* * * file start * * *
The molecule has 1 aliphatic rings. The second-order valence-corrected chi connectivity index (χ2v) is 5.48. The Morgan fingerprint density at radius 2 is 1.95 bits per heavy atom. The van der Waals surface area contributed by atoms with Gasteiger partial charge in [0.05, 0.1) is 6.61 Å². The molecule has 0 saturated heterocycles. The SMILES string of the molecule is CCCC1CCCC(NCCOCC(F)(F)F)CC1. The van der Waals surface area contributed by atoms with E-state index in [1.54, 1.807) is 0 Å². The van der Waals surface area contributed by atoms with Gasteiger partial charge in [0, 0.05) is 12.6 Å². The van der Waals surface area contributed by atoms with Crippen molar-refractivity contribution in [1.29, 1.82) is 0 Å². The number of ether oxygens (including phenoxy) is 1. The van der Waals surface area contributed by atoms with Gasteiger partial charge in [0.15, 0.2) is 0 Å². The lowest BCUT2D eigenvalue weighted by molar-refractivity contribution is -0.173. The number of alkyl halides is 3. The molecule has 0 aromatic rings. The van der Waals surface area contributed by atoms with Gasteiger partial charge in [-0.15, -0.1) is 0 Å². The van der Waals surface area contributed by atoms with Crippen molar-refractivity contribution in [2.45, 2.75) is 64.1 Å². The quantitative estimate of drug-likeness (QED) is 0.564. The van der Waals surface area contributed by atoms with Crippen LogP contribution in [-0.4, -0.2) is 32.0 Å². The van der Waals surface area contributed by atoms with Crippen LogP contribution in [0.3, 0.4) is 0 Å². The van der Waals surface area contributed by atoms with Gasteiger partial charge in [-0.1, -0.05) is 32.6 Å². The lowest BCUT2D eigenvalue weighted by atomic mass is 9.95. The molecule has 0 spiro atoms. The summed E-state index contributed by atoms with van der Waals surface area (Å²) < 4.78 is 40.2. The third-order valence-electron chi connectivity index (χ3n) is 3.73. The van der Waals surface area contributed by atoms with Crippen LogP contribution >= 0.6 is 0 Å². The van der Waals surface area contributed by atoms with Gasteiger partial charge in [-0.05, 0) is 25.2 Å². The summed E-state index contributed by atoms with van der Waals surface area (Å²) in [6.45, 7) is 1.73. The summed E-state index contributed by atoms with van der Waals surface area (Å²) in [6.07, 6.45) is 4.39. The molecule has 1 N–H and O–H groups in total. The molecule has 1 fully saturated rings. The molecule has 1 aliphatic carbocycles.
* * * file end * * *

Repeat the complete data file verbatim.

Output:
The molecule has 1 aliphatic rings. The second-order valence-corrected chi connectivity index (χ2v) is 5.48. The Morgan fingerprint density at radius 2 is 1.95 bits per heavy atom. The van der Waals surface area contributed by atoms with Gasteiger partial charge in [0.05, 0.1) is 6.61 Å². The molecule has 0 saturated heterocycles. The SMILES string of the molecule is CCCC1CCCC(NCCOCC(F)(F)F)CC1. The van der Waals surface area contributed by atoms with E-state index in [1.54, 1.807) is 0 Å². The van der Waals surface area contributed by atoms with Gasteiger partial charge in [0, 0.05) is 12.6 Å². The van der Waals surface area contributed by atoms with Crippen molar-refractivity contribution in [1.29, 1.82) is 0 Å². The number of ether oxygens (including phenoxy) is 1. The van der Waals surface area contributed by atoms with Gasteiger partial charge in [0.15, 0.2) is 0 Å². The lowest BCUT2D eigenvalue weighted by molar-refractivity contribution is -0.173. The number of alkyl halides is 3. The molecule has 0 aromatic rings. The van der Waals surface area contributed by atoms with Gasteiger partial charge in [-0.15, -0.1) is 0 Å². The van der Waals surface area contributed by atoms with Crippen molar-refractivity contribution in [2.45, 2.75) is 64.1 Å². The quantitative estimate of drug-likeness (QED) is 0.564. The van der Waals surface area contributed by atoms with Crippen LogP contribution in [-0.4, -0.2) is 32.0 Å². The van der Waals surface area contributed by atoms with Crippen LogP contribution in [0.3, 0.4) is 0 Å². The van der Waals surface area contributed by atoms with Gasteiger partial charge in [-0.1, -0.05) is 32.6 Å². The lowest BCUT2D eigenvalue weighted by atomic mass is 9.95. The molecule has 0 spiro atoms. The summed E-state index contributed by atoms with van der Waals surface area (Å²) < 4.78 is 40.2. The third-order valence-electron chi connectivity index (χ3n) is 3.73. The van der Waals surface area contributed by atoms with Crippen LogP contribution >= 0.6 is 0 Å². The van der Waals surface area contributed by atoms with Gasteiger partial charge in [-0.05, 0) is 25.2 Å². The summed E-state index contributed by atoms with van der Waals surface area (Å²) in [6.45, 7) is 1.73. The summed E-state index contributed by atoms with van der Waals surface area (Å²) in [6.07, 6.45) is 4.39. The molecule has 1 N–H and O–H groups in total. The molecule has 1 fully saturated rings. The molecule has 1 aliphatic carbocycles.